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Progeny reborn as Linux services company

Indianapolis-based Progeny Linux Systems completes its metamorphosis into a Linux services company and turns over software to the open-source community.

Progeny Linux Systems has decided to stop developing its own version of the open-source operating system and instead focus on selling services, the company said Monday.

The move completes a change in strategy started in July, when the Indianapolis-based company decided it would focus more of its efforts on services and away from developing its own version of the Linux distribution known as Debian.

"We were burning too much cash doing development," said CEO Steve Schafer. "Now we are cash-positive."

Numerous Linux companies have shifted business strategies this year in an effort to bolster profits amid a sagging economy and cooled investor enthusiasm for open-source software.

French Linux specialist MandrakeSoft is pushing a software-subscription program, Turbolinux is emphasizing higher-level software, and VA Linux Systems is selling proprietary software.

In addition to easing the strain on Progeny's checkbook, the move means the company won't create a proprietary version of the free operating system, a possibility that worried some Linux developers.

However, by moving away from a proprietary version and rejoining the original Debian Linux effort, Progeny is favoring a Linux distribution that is the slowest to integrate new software developments.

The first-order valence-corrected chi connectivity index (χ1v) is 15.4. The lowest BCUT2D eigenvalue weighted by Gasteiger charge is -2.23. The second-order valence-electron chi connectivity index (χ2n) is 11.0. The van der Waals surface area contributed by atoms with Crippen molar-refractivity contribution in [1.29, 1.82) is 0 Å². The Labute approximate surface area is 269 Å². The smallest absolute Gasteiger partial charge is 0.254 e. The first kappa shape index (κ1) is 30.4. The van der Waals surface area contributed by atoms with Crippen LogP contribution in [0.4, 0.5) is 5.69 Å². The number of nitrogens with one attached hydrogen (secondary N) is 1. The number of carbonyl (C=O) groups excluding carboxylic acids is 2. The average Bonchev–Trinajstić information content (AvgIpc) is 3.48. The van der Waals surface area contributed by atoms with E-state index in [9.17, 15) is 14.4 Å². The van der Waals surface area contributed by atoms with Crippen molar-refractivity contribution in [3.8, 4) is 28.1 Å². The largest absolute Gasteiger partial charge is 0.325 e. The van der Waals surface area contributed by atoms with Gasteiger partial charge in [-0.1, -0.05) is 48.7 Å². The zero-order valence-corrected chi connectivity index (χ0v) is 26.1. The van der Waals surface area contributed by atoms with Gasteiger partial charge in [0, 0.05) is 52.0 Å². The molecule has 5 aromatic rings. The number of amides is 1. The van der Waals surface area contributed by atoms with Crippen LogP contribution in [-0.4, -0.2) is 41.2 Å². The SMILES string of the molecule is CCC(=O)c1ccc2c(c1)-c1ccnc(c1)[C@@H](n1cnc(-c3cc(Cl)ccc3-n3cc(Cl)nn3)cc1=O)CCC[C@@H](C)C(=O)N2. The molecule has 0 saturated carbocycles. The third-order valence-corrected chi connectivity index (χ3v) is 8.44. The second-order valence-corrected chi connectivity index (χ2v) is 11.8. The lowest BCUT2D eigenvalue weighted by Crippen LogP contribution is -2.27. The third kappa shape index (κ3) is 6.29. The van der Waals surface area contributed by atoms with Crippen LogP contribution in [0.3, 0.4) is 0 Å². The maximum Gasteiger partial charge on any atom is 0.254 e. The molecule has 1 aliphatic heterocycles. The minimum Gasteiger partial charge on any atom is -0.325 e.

The Debian distribution is considered by many to be the most strict in its adherence to open-source principles. Typically, developers only work on the project in their free time, and deadlines are announced by project leaders.

That leads to much slower releases. Although the three other major Linux distributions--Red Hat, Mandrake and SuSE--ship a new package every six to 12 months, Debian typically updates the entire distribution every 12 to 18 months.

The slow development cycle was the original reason Progeny decided to work on its own variation of Debian, adding enhancements that other distributions of Linux already had but ahead of the original Debian project's schedule.

"We couldn't wait for Debian to go from one distribution to another in two-year jumps," Schafer said.

Progeny added enhancements to the installer, the update software and the graphical desktop interface. In the middle of creating the second version of the software, the company had a crisis when proposed changes ran counter to the direction of the main Debian effort--a problem known as "forking."

"We found ourselves at a point that if we forced innovation on Debian, it would fork the distribution," Schafer said.

Instead, the company has decided to fully concentrate on consulting services. Progeny will still advocate Debian to its customers, but the company will work with other Linux versions as well, Schafer said.

The company has turned over most of the proprietary portions of its distribution to the open-source project in charge of developing future versions of Debian Linux.